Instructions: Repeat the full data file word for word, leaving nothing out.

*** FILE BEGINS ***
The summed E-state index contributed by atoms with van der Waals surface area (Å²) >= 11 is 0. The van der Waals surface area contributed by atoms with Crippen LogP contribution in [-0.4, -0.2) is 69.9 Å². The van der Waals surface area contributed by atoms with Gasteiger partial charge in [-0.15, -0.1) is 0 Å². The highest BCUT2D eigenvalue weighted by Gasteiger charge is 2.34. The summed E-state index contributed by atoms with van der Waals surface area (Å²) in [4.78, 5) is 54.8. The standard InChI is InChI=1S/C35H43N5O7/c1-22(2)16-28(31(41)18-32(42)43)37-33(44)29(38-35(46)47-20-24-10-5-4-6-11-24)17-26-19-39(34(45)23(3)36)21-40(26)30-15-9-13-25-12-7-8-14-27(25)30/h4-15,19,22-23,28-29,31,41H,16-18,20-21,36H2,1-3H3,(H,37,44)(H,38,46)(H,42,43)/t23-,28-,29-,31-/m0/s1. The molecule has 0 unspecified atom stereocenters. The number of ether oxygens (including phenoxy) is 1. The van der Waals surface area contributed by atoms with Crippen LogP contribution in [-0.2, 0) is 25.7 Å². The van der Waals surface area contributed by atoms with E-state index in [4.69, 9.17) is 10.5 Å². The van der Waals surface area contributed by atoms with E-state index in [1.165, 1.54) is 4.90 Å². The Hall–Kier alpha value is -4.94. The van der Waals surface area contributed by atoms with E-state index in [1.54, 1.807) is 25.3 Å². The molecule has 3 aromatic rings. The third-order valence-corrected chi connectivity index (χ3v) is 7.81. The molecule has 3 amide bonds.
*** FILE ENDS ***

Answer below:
The summed E-state index contributed by atoms with van der Waals surface area (Å²) >= 11 is 0. The van der Waals surface area contributed by atoms with Crippen LogP contribution in [-0.4, -0.2) is 69.9 Å². The van der Waals surface area contributed by atoms with Gasteiger partial charge in [-0.15, -0.1) is 0 Å². The highest BCUT2D eigenvalue weighted by Gasteiger charge is 2.34. The summed E-state index contributed by atoms with van der Waals surface area (Å²) in [4.78, 5) is 54.8. The standard InChI is InChI=1S/C35H43N5O7/c1-22(2)16-28(31(41)18-32(42)43)37-33(44)29(38-35(46)47-20-24-10-5-4-6-11-24)17-26-19-39(34(45)23(3)36)21-40(26)30-15-9-13-25-12-7-8-14-27(25)30/h4-15,19,22-23,28-29,31,41H,16-18,20-21,36H2,1-3H3,(H,37,44)(H,38,46)(H,42,43)/t23-,28-,29-,31-/m0/s1. The molecule has 0 unspecified atom stereocenters. The number of ether oxygens (including phenoxy) is 1. The van der Waals surface area contributed by atoms with Crippen LogP contribution in [-0.2, 0) is 25.7 Å². The van der Waals surface area contributed by atoms with E-state index in [4.69, 9.17) is 10.5 Å². The van der Waals surface area contributed by atoms with E-state index in [1.165, 1.54) is 4.90 Å². The Hall–Kier alpha value is -4.94. The van der Waals surface area contributed by atoms with E-state index in [1.54, 1.807) is 25.3 Å². The molecule has 3 aromatic rings. The third-order valence-corrected chi connectivity index (χ3v) is 7.81. The molecule has 3 amide bonds.